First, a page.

Re: A new approach to road design.
« Reply #30 on: July 29, 2020, 09:48:42 am »
I sat as a CTC rep on a few of the local council's Highways committees.
In general the council roads officers were not cyclists, or pedestrians, and did not live in the borough. Their knowledge of the city was based on maps and site visits.
They did, however listen to us a cycling reps and also the rep from Safer Streets and there were small improvements.
I gave up on it because the local councillor assigned to the committee, allegedly a cyclist, supported the closure of a cycle lane through an underpass because, "We will be getting a Debenhams!"
The underpass was filled in and an extra lane accommodated on the ring road.
The crash of 2008 came and the development for the Debenhams didn't.

When Debenhams did arrive some years later, in an existing shopping centre, it only lasted two years and folded for lack of footfall. Doesn't compensate for the loss of the lane through the underpass but it helps.
Never knowingly under caffeinated

fd3

Re: A new approach to road design.
« Reply #31 on: July 29, 2020, 11:48:05 pm »
I was at a Birmingham meeting standing in for FoE where they were reviewing their 1970 (IIRC) plan for cycling.  I spent a good few hours reading through the document and highlighting everything that was promised but never happened.  In the meeting they started off by laughing at all the promises they made, how could they possibly have considered doing any of that.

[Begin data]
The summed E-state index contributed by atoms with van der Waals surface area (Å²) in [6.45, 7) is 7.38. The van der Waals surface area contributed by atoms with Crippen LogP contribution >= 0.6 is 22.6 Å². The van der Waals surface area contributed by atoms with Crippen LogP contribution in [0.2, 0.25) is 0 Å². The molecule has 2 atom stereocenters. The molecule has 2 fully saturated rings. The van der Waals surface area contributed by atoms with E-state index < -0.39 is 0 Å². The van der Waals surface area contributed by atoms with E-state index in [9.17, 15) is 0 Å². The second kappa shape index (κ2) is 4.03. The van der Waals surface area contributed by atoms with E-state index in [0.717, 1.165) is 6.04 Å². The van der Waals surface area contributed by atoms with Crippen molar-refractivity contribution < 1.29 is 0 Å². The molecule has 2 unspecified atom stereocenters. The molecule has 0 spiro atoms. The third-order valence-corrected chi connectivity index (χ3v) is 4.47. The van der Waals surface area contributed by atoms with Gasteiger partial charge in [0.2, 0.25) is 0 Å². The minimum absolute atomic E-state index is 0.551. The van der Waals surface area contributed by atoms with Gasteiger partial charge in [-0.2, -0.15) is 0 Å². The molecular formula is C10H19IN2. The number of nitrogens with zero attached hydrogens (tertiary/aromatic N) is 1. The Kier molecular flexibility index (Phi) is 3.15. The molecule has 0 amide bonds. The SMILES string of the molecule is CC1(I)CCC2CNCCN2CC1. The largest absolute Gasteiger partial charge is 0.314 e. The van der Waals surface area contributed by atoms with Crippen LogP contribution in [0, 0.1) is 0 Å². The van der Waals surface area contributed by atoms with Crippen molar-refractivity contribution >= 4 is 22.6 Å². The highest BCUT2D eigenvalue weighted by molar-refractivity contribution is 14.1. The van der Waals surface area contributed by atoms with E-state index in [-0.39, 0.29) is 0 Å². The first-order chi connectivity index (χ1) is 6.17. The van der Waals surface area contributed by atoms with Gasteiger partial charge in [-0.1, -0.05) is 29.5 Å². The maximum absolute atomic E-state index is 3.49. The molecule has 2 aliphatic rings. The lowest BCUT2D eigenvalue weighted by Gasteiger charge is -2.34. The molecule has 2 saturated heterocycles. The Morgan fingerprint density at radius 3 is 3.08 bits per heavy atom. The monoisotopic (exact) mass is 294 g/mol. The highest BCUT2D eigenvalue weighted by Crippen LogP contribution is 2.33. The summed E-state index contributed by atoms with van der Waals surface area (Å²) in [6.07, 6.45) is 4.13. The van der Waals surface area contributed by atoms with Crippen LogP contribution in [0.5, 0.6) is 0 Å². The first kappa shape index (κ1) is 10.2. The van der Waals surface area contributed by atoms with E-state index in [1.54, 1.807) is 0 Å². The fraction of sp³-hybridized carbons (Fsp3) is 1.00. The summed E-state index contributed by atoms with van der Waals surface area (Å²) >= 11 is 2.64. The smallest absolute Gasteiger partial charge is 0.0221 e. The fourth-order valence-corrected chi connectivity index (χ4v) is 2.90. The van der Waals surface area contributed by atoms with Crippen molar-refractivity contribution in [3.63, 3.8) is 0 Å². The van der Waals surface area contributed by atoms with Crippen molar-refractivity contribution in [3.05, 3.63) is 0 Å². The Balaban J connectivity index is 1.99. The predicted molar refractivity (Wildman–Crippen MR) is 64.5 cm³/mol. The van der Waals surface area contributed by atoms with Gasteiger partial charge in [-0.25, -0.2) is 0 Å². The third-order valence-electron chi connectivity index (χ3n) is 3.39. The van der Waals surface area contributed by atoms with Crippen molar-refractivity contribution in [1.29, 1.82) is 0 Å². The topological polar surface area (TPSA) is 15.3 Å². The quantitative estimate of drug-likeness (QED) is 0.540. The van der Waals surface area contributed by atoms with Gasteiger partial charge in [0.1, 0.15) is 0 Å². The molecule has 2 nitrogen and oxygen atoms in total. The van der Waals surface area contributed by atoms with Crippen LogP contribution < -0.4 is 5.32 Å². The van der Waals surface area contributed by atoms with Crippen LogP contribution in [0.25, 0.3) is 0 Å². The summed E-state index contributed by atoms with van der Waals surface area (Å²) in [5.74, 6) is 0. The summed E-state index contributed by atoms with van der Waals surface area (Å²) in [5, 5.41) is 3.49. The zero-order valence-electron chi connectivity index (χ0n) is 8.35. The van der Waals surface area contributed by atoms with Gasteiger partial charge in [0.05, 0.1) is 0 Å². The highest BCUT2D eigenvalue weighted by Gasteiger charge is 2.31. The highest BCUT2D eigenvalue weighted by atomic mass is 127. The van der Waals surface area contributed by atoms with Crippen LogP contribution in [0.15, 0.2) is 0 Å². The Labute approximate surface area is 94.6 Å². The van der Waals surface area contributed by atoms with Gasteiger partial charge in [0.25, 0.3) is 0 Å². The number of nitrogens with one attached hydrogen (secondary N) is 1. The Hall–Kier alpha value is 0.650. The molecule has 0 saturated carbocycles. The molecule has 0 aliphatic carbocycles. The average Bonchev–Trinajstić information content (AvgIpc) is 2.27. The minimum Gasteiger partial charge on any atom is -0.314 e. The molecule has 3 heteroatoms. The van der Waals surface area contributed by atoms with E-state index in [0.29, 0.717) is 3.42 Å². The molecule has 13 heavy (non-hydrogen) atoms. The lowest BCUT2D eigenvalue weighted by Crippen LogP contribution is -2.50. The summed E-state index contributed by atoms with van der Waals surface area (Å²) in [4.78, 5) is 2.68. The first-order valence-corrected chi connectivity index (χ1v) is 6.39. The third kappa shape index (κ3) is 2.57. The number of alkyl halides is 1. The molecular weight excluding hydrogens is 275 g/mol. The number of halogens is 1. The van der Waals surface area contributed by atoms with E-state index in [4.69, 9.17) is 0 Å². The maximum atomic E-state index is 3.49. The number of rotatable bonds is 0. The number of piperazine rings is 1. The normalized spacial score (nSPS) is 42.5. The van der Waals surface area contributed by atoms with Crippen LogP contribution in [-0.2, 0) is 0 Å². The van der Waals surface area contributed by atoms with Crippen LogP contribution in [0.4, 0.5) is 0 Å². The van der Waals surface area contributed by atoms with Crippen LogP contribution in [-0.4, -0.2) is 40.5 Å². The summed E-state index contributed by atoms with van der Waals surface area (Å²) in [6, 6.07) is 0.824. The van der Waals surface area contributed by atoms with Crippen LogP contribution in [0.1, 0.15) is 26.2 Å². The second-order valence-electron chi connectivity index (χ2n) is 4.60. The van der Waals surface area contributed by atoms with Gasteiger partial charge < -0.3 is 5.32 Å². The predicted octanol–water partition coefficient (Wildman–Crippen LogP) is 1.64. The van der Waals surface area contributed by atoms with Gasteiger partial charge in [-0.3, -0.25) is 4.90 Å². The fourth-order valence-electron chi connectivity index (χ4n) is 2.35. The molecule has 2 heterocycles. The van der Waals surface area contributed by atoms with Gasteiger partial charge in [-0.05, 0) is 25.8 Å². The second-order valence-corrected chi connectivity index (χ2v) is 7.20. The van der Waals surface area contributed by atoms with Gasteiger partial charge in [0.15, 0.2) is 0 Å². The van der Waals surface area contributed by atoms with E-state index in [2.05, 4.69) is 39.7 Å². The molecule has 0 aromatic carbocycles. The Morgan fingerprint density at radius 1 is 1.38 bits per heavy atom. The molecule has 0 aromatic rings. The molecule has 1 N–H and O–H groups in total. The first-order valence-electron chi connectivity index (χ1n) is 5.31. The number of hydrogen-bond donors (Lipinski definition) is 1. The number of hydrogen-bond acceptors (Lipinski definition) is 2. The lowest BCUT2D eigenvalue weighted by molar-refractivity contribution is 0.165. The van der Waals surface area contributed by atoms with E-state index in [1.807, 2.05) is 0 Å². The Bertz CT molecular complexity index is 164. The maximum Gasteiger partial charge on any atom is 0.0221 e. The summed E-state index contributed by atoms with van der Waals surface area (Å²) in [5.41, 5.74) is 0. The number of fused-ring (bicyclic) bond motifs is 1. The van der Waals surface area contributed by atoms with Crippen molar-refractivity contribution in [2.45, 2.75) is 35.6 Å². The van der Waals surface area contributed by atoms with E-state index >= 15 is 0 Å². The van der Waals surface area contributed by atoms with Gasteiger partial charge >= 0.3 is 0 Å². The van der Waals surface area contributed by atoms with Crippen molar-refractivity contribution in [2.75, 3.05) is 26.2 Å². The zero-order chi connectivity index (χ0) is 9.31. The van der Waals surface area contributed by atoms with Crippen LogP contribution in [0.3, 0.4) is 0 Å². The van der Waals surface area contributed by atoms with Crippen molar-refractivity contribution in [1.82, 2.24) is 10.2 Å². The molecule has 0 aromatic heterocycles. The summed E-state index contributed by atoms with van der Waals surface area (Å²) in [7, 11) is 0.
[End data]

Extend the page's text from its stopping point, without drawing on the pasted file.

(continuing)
...
Hopefully this time it will be different, but I expect it to go the way of Boris' other plans and promises.
[/I could be wrong]

Re: A new approach to road design.
« Reply #32 on: August 02, 2020, 02:48:09 pm »
I've finally finished reading and commenting and the only thing that concerns me is what I read as an acceptance that there will be vehicles on the road with blind spots that hide vulnerable road users.
I'd have thought, but do not know, that there would be sufficient technology available to correct blind spots.
Never knowingly under caffeinated

Re: A new approach to road design.
« Reply #33 on: August 03, 2020, 12:07:42 pm »
I've finally finished reading and commenting and the only thing that concerns me is what I read as an acceptance that there will be vehicles on the road with blind spots that hide vulnerable road users.
I'd have thought, but do not know, that there would be sufficient technology available to correct blind spots.

There are no blind spots on an HGV fitted with the appropriate number of mirrors (which is a legal requirement in London), although that may introduce the problem of there being an overwhelming number of mirrors to check.

There are also cheap camera and sensor systems that more enlightened projects and companies spec out their trucks with. So blindspots are a choice.

(tbh The blindspots on HGVs with the legal minimum were massively overstated and used as an excuse for shit impatient driving the same companies that kept killing people could regularly be seen doing)